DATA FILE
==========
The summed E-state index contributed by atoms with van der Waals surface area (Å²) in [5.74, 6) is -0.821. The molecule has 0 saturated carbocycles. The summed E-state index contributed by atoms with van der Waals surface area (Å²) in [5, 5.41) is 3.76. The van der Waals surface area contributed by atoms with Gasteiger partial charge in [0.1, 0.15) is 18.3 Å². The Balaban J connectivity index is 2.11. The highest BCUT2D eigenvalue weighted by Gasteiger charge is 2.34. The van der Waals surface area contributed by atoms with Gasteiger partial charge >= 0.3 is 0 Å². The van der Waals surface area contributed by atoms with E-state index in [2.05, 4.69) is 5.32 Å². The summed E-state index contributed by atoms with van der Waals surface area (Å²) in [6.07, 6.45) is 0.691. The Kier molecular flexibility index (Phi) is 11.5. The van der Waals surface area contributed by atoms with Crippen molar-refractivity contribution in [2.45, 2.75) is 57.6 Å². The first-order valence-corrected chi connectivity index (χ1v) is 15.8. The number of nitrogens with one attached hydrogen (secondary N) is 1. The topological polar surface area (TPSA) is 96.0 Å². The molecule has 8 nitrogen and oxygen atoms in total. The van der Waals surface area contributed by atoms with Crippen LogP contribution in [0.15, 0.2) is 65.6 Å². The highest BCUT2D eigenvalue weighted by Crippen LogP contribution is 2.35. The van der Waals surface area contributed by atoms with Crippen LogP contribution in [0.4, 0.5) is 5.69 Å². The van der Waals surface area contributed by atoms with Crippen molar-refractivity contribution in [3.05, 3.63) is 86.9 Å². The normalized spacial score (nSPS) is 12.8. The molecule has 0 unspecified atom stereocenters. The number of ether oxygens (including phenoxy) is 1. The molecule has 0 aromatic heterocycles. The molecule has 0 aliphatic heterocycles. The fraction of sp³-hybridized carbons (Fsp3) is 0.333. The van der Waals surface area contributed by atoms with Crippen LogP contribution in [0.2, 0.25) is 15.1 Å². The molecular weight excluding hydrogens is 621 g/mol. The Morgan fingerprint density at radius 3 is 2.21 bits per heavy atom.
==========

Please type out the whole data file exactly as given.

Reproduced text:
The summed E-state index contributed by atoms with van der Waals surface area (Å²) in [5.74, 6) is -0.821. The molecule has 0 saturated carbocycles. The summed E-state index contributed by atoms with van der Waals surface area (Å²) in [5, 5.41) is 3.76. The van der Waals surface area contributed by atoms with Gasteiger partial charge in [0.1, 0.15) is 18.3 Å². The Balaban J connectivity index is 2.11. The highest BCUT2D eigenvalue weighted by Gasteiger charge is 2.34. The van der Waals surface area contributed by atoms with Gasteiger partial charge >= 0.3 is 0 Å². The van der Waals surface area contributed by atoms with E-state index in [2.05, 4.69) is 5.32 Å². The summed E-state index contributed by atoms with van der Waals surface area (Å²) in [6.07, 6.45) is 0.691. The Kier molecular flexibility index (Phi) is 11.5. The van der Waals surface area contributed by atoms with Crippen molar-refractivity contribution in [2.45, 2.75) is 57.6 Å². The first-order valence-corrected chi connectivity index (χ1v) is 15.8. The number of nitrogens with one attached hydrogen (secondary N) is 1. The topological polar surface area (TPSA) is 96.0 Å². The molecule has 8 nitrogen and oxygen atoms in total. The van der Waals surface area contributed by atoms with Crippen LogP contribution in [0.15, 0.2) is 65.6 Å². The highest BCUT2D eigenvalue weighted by Crippen LogP contribution is 2.35. The van der Waals surface area contributed by atoms with Crippen LogP contribution in [0.4, 0.5) is 5.69 Å². The van der Waals surface area contributed by atoms with Crippen molar-refractivity contribution in [3.05, 3.63) is 86.9 Å². The normalized spacial score (nSPS) is 12.8. The molecule has 0 unspecified atom stereocenters. The number of ether oxygens (including phenoxy) is 1. The molecule has 0 aromatic heterocycles. The molecule has 0 aliphatic heterocycles. The fraction of sp³-hybridized carbons (Fsp3) is 0.333. The van der Waals surface area contributed by atoms with Crippen LogP contribution in [0.2, 0.25) is 15.1 Å². The molecular weight excluding hydrogens is 621 g/mol. The Morgan fingerprint density at radius 3 is 2.21 bits per heavy atom.